16 December, 2013

Fighting against reality is pointless

The article (which I won't link to, as it is not the point) was actually about gun deaths in the US, but it was the title which struck me "Parents Should Never Outlive Their Children. Can We All Agree On That, At Least?" It struck me, because it is reflective of the disconnect between our lives and the reality of being a fragile bag of skin full of squishy organs in a world full of: sharp, heavy, bitey, zappy, fast.... 'stuff' capable of rendering the 'me' part of me unfindable.
  • 2 days ago a friend's 5 year old decided to crash tackle a moving hilux. 
  • Another old friend's 30-something daughter is currently in an induced coma after a brain bleed. 
  • A month or so ago, I was standing alongside a lot of my senior students at the funeral of a former classmate, listening to his parents talk about his life. 
  • Earlier this year I failed to save the life of a co-worker who had a massive heart attack in a library full of students. 
  • A few weeks later a 15 year old student decided to have a heart attack too and we were told the chances of him surviving were slim. 
Yet, this isn't really much to deal with. I live in a country where death has been taken away. Not just away from the front room and into hospital, but away from the front of our thinking. For most people, in most of the world, throughout most of our history the idea that parents should never outlive their children would be patently absurd. Life is not something you can hold onto by arguing with it, there is no Pratchettesque grim reaper willing to listen to you as you rage against the injustice, like a 13 year old girl who has been told to stop talking in class and refuses to accept any sanction unless EVERY girl in the class who has EVER talked in this or any other class, but has not been caught, get an equal sanction...

Parents should never outlive their children? Why not? Tell that to the parents of Kandahar whose children have been collateral damage. How about the people of Iraq, whose mortality rates for the under 5s is two and a half times higher than it was before we brought them the gift of freedom. Yeah, it is OK, I'm not going all lefty today. It isn't just about the wars, it is about the deaths from famine and disease in so many countries.

Mmm, perhaps we will all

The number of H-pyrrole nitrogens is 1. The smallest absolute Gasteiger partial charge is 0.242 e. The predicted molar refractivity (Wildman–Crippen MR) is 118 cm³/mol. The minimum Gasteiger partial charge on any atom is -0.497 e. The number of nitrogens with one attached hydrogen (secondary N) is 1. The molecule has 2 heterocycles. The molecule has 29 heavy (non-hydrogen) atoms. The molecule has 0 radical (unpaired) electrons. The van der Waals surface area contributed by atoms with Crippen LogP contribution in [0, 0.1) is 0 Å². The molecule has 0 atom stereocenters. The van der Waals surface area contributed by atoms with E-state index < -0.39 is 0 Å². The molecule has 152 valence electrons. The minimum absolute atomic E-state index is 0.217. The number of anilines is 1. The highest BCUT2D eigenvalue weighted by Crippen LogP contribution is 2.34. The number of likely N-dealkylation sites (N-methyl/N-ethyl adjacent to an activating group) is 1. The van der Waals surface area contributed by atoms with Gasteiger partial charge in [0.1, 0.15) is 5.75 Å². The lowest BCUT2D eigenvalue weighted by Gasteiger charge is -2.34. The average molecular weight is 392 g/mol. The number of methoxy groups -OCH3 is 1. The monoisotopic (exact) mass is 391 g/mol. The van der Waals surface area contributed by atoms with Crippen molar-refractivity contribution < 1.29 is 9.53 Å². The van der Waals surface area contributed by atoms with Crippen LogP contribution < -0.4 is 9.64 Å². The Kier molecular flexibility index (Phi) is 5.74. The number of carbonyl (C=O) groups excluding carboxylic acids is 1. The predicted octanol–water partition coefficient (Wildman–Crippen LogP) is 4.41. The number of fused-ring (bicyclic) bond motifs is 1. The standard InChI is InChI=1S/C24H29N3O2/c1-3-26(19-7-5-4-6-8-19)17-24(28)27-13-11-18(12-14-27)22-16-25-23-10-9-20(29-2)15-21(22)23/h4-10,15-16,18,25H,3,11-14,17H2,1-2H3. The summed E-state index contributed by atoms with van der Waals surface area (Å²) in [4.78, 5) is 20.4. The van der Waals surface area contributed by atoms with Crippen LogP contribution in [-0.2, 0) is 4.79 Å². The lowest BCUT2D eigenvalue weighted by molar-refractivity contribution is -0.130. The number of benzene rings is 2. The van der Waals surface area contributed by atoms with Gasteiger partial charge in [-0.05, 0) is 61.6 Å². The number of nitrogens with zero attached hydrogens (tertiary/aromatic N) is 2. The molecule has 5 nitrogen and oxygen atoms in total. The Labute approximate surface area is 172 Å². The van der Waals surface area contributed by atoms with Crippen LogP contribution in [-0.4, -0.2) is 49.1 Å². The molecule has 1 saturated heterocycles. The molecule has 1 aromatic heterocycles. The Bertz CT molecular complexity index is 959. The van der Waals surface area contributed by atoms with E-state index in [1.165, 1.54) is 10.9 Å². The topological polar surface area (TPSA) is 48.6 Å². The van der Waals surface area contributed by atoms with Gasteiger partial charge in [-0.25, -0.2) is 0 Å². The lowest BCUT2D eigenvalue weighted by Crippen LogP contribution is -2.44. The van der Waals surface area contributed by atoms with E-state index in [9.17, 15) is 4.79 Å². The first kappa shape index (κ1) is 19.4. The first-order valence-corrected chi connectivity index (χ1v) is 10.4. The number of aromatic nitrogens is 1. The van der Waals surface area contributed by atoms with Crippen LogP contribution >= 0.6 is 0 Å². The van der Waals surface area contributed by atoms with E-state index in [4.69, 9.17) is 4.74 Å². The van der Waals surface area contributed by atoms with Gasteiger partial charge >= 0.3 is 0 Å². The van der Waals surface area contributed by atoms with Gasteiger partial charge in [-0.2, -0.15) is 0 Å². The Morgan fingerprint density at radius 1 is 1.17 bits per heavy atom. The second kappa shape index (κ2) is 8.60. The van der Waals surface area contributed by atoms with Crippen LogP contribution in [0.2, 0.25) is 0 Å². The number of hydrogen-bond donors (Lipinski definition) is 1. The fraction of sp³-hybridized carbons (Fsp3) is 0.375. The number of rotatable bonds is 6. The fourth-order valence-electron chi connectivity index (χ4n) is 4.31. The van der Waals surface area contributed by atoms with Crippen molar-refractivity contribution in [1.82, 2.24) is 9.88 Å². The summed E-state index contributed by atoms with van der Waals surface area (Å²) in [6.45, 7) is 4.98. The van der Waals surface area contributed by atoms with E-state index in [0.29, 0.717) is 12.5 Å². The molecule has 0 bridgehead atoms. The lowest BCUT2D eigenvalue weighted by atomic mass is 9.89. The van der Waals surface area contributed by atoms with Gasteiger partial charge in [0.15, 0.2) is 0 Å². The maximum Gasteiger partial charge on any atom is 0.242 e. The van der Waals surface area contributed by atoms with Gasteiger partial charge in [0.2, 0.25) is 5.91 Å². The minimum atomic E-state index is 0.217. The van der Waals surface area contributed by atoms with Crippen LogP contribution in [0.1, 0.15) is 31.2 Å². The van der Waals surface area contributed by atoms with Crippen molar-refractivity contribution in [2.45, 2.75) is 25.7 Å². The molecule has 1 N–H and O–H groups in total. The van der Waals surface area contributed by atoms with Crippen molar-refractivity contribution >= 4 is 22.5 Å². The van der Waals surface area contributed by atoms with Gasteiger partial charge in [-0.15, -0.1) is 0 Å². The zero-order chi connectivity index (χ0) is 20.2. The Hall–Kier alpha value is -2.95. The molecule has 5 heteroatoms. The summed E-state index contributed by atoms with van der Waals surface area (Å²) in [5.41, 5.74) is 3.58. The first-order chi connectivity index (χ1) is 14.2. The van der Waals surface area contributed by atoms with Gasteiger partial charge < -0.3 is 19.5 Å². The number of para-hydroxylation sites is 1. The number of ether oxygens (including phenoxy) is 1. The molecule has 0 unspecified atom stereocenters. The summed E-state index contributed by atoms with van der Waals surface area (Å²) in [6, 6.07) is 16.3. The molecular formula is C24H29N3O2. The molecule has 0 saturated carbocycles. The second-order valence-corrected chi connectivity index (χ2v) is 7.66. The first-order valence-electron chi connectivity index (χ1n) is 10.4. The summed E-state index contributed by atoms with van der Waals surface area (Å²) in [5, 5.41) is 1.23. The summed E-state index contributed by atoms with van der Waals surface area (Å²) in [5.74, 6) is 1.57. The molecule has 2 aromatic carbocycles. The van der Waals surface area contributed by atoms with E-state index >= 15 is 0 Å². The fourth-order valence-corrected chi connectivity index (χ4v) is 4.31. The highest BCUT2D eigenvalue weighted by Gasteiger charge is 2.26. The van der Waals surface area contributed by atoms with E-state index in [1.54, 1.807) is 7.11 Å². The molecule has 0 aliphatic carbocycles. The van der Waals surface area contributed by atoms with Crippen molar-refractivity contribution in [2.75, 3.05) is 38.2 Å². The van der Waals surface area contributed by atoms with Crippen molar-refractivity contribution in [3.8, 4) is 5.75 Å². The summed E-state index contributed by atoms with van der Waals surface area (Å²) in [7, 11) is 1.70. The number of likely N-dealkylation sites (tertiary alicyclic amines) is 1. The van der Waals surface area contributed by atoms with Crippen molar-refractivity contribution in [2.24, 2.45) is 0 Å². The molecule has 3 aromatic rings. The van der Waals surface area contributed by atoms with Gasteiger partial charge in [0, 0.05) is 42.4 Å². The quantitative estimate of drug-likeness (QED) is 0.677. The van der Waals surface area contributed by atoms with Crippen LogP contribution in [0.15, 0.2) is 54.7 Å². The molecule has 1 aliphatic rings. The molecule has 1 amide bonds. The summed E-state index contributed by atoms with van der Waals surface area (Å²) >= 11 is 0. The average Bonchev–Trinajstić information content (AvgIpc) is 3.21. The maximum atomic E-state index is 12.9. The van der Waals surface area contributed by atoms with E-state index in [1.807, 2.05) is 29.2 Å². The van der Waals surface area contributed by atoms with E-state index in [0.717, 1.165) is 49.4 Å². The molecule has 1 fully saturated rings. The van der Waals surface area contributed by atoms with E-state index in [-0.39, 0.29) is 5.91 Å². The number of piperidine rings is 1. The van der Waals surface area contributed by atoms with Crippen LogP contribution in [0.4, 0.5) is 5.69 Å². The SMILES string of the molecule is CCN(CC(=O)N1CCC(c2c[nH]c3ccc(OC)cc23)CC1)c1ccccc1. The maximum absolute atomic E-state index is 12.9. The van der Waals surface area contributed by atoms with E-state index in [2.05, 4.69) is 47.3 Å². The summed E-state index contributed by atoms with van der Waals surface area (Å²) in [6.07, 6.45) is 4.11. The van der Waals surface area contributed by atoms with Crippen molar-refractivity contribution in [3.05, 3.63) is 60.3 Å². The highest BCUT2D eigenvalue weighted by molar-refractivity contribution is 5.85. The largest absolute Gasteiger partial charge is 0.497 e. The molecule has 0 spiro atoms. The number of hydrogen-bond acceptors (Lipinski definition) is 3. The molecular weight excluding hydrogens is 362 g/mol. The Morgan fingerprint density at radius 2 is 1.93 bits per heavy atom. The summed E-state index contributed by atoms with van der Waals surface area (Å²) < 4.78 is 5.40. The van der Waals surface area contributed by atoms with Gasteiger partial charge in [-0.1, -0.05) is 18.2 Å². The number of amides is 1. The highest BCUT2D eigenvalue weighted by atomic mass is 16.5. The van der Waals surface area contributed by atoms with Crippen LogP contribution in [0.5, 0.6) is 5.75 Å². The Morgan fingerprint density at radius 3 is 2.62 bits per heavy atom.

29 August, 2013

I plan, you plan, we all plan for NAPLAN part II

And, a closer inspection of my coursework tells me all my earlier fears have been realised. I am pointed towards the maths NAPLAN too…
Well, I did manage an advanced B in year 10 and then passed accountancy for my (as yet incomplete) Masters in Management. So year 7 should be a doddle, right?

Well, to a degree yes. Like my rant on the language test, my own way of approaching things is a bit off kilter. In the case of Maths, I am a whiz kid for special reasoning (what is the next shaded nonagon in the series, which side of the cube will be opposite side ‘c’) and I am more than capable of working out how to calculate most any equation short of the introduction of Greek letters, so the calculator section is fine. What kills me is a processing inability, I am incapable of holding numbers in my head for more than an instant and I am (genetically? physiologically?) incapable of learning my times tables. This leaves me in a very difficult place for the calculator free test, counting on your fingers may be frowned upon for a year 7 student. It is certainly frowned upon when you are standing in front of a year 10 geography class teaching them how to manage the statistics and graphing data they need for their fieldwork report.

Really, like my earlier post, this one is just going to suggest that it is important that I (and you, dear reader) ensure that we don’t assume that a lack of ability in one area (or several) points to a generic lack of ability or the presence of stupidity. Like the ‘Idiot Savant’ (an evocative, if somewhat inaccurate term) I would posit the existence of the ‘Savant Idiot’. Savant idiots are those of us who despite our obvious intellect across most fields of endeavour, manage to have an area (or two) where our failures are spectacular and no amount of effort seems able to displace our natural deficit.

I plan, you plan, we all plan for NAPLAN

Have I mentioned I am doing a Dip Ed? (or a Graduate Diploma of Teaching and Learning as it is now more grandiosely known). Well, I am. Not because I have been brow beaten by those who 2 or 3 years ago were berating librarians for stealing the jobs of teacher librarians or because I have to. Well, the why is a whole other post so I will ignore it for now. The point today is that I was asked to "Go to the NAPLAN website and complete the year 7 Language Conventions test.  What did you learn about your level of literacy?  How did you feel doing this test? How might your awareness of this test affect how you teach and what you look for in students' work?"

What follows is my answer and I thought it rather 'blogworthy'

Year 7 language conventions? Ha! I’m sorted with this one. Now, if you’d been asking me to do a NAPLAN on year 7 maths I would have had to fire up a few neurons which haven’t been used as much of late (see post 2 ed.).